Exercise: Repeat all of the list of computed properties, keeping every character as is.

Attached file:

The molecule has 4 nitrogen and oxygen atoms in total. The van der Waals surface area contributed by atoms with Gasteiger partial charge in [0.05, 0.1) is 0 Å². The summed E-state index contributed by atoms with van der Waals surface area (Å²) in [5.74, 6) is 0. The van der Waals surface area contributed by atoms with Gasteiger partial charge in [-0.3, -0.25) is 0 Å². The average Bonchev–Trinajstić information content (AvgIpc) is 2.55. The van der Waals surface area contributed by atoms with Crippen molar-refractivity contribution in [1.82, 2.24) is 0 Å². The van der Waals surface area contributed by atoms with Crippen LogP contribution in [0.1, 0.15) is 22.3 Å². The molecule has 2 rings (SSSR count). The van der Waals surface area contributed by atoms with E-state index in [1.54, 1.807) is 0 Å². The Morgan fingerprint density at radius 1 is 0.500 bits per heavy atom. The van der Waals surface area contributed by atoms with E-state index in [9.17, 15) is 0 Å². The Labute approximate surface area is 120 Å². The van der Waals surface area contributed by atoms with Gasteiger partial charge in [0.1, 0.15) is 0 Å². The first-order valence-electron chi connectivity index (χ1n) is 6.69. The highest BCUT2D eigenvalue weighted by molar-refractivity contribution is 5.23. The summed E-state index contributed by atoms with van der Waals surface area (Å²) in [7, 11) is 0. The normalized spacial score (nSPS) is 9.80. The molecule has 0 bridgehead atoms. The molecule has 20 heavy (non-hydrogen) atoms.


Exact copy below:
The molecule has 4 nitrogen and oxygen atoms in total. The van der Waals surface area contributed by atoms with Gasteiger partial charge in [0.05, 0.1) is 0 Å². The summed E-state index contributed by atoms with van der Waals surface area (Å²) in [5.74, 6) is 0. The van der Waals surface area contributed by atoms with Gasteiger partial charge in [-0.3, -0.25) is 0 Å². The average Bonchev–Trinajstić information content (AvgIpc) is 2.55. The van der Waals surface area contributed by atoms with Crippen molar-refractivity contribution in [1.82, 2.24) is 0 Å². The van der Waals surface area contributed by atoms with Crippen LogP contribution in [0.1, 0.15) is 22.3 Å². The molecule has 2 rings (SSSR count). The van der Waals surface area contributed by atoms with E-state index in [1.54, 1.807) is 0 Å². The Morgan fingerprint density at radius 1 is 0.500 bits per heavy atom. The van der Waals surface area contributed by atoms with E-state index in [9.17, 15) is 0 Å². The Labute approximate surface area is 120 Å². The van der Waals surface area contributed by atoms with Gasteiger partial charge in [0.1, 0.15) is 0 Å². The first-order valence-electron chi connectivity index (χ1n) is 6.69. The highest BCUT2D eigenvalue weighted by molar-refractivity contribution is 5.23. The summed E-state index contributed by atoms with van der Waals surface area (Å²) in [7, 11) is 0. The normalized spacial score (nSPS) is 9.80. The molecule has 0 bridgehead atoms. The molecule has 20 heavy (non-hydrogen) atoms.